The Jaccha-Baccha survey (JABS), of pregnant and nursing women in rural India by student volunteers, coordinated by economists Jean Dreze, Reetika Khera and Anmol Somanchi, in June 2019 and released today found that expectant mothers in six states where the survey was held—Chhattisgarh, Himachal Pradesh, Jharkhand, Madhya Pradesh, Odisha and Uttar Pradesh—were underweight (as low as 40 kg) even by the end of their pregnancy. One of the key findings of the JABS Survey was that the much-touted Pradhan Mantri Mathru Vandana Yojna (PMMVY) was restricting the maternity benefits to just one child per woman. Shockingly, the government’s own data shows that less than a fourth of eligible expectant women have received the benefits.
On December 31, 2016, Prime Minister Narendra Modi announced that women would be entitled to maternity benefits of Rs 6000 each after delivery. A budget allocation of Rs 2,700 crore was made in Union budget 2017-18 for the purpose. However, to cover 90 percent of all deliveries, on an assumption of a birth rate of 20 per thousand, Rs 15,000 crore would be necessary. Moreover, while drafting rules for the distribution of this maternity benefit, the Centre restricted it to just the “first live birth” and reduced the amount to Rs 5000.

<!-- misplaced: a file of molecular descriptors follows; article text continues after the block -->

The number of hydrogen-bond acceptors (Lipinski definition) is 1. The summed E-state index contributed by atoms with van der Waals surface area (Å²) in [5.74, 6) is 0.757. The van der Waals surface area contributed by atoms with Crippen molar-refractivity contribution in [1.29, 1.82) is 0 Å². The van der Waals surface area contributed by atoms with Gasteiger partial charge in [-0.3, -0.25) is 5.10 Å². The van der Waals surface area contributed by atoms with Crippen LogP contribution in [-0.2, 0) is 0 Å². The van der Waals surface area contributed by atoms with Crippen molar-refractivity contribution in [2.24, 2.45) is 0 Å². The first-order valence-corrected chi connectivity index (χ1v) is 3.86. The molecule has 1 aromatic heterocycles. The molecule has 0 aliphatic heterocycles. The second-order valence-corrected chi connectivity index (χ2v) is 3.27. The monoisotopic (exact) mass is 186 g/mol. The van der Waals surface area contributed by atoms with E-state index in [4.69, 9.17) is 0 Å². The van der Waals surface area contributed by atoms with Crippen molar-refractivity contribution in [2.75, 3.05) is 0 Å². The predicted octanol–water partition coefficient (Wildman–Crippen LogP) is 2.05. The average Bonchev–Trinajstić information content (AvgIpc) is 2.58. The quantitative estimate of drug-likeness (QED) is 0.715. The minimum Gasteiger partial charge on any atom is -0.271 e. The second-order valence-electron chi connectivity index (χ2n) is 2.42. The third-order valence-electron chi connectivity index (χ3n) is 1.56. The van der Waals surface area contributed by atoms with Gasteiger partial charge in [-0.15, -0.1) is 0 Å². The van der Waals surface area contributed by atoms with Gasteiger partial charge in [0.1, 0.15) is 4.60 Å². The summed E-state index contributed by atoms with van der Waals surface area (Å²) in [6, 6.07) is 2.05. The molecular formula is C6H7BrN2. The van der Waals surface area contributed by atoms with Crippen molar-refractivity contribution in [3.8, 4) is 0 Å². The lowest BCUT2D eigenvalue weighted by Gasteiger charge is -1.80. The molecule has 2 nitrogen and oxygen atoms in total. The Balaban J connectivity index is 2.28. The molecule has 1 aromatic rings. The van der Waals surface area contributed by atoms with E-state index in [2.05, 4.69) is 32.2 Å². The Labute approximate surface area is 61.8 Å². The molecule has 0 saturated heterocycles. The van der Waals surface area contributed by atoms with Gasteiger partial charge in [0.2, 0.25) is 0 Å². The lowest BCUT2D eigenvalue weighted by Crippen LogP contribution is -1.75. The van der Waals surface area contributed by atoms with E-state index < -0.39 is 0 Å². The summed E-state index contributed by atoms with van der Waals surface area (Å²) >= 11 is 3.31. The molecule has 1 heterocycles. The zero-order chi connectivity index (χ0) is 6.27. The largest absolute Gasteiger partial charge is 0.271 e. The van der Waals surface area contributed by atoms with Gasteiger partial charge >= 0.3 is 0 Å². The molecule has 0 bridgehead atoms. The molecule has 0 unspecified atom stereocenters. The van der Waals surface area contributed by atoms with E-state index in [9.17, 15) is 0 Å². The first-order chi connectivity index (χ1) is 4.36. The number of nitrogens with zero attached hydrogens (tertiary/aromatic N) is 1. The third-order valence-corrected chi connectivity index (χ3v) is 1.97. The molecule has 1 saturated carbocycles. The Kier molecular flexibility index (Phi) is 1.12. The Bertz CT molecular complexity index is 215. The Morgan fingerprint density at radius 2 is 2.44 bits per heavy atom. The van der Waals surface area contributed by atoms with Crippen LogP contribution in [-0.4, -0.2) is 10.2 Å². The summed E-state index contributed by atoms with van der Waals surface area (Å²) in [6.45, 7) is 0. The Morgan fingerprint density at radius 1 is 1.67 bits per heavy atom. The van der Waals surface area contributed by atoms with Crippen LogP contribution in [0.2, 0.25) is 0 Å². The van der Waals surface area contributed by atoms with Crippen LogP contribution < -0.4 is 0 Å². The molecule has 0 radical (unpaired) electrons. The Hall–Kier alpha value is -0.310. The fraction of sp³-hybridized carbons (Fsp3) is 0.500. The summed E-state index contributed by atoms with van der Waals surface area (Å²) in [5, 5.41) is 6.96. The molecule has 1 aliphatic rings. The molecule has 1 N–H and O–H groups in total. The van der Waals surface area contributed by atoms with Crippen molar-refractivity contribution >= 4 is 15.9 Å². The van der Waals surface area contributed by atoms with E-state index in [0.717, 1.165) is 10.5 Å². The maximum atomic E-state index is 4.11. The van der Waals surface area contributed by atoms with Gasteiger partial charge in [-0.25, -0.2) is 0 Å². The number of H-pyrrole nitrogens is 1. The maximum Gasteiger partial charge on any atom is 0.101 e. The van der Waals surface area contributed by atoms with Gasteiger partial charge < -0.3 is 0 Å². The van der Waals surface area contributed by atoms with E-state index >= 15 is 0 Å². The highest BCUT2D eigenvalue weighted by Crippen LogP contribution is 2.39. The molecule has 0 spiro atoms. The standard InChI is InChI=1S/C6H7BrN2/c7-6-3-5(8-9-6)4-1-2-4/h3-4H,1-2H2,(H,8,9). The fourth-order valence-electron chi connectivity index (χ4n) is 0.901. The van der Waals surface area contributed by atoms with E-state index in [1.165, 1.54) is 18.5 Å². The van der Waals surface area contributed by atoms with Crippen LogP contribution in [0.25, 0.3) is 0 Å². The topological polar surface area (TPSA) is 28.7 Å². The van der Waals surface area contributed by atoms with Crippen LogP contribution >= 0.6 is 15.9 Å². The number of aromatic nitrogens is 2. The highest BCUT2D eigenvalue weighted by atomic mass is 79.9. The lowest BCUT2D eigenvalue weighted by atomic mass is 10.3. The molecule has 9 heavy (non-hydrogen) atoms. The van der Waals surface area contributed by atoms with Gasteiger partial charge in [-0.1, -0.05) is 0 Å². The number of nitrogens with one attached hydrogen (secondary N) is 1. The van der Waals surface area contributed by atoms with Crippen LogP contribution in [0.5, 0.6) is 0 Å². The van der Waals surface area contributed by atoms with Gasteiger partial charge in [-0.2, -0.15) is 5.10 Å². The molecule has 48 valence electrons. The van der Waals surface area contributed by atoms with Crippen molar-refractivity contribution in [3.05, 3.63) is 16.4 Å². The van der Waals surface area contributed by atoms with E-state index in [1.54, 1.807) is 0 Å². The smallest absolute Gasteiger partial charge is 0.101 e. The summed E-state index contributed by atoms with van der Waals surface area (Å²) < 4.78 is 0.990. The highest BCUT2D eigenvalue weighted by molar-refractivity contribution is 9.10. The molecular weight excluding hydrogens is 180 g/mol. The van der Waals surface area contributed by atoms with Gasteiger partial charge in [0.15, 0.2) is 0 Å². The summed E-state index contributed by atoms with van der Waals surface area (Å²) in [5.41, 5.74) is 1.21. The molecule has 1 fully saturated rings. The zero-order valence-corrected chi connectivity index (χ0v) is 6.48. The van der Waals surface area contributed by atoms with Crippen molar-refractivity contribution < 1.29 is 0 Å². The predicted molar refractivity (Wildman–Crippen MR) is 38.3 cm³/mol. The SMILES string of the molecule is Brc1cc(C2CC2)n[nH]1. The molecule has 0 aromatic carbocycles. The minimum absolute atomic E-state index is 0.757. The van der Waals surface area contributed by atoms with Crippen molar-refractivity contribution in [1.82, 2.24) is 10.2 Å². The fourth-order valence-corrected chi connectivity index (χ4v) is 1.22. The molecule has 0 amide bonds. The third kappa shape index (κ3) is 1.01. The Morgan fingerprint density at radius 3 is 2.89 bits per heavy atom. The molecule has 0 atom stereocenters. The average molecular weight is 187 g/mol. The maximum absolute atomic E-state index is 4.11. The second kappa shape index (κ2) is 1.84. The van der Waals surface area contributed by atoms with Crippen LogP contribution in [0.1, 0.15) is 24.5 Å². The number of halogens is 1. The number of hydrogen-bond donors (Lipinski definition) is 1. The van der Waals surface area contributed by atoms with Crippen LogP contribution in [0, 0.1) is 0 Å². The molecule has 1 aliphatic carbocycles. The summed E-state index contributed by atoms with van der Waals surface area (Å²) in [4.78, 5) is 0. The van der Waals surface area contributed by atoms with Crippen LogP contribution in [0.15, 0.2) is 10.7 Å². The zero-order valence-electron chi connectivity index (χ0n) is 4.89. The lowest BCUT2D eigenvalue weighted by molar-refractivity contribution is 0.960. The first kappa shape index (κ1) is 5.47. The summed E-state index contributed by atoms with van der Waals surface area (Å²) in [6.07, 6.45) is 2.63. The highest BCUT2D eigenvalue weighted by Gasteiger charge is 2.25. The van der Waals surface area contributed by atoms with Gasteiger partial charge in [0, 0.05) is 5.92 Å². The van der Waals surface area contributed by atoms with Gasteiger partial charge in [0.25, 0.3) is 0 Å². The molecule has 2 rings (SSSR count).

Under the National Food Security Act 2013, all women are entitled to a maternity benefit of Rs 6000 for the birth of a child, unless they avail benefits as organized sector employees. The PMMVY was introduced in 2017 to implement this provision of the 2013 Act. In violation of the NFSA Act, the PMMVY restricted the benefit to just one child per woman.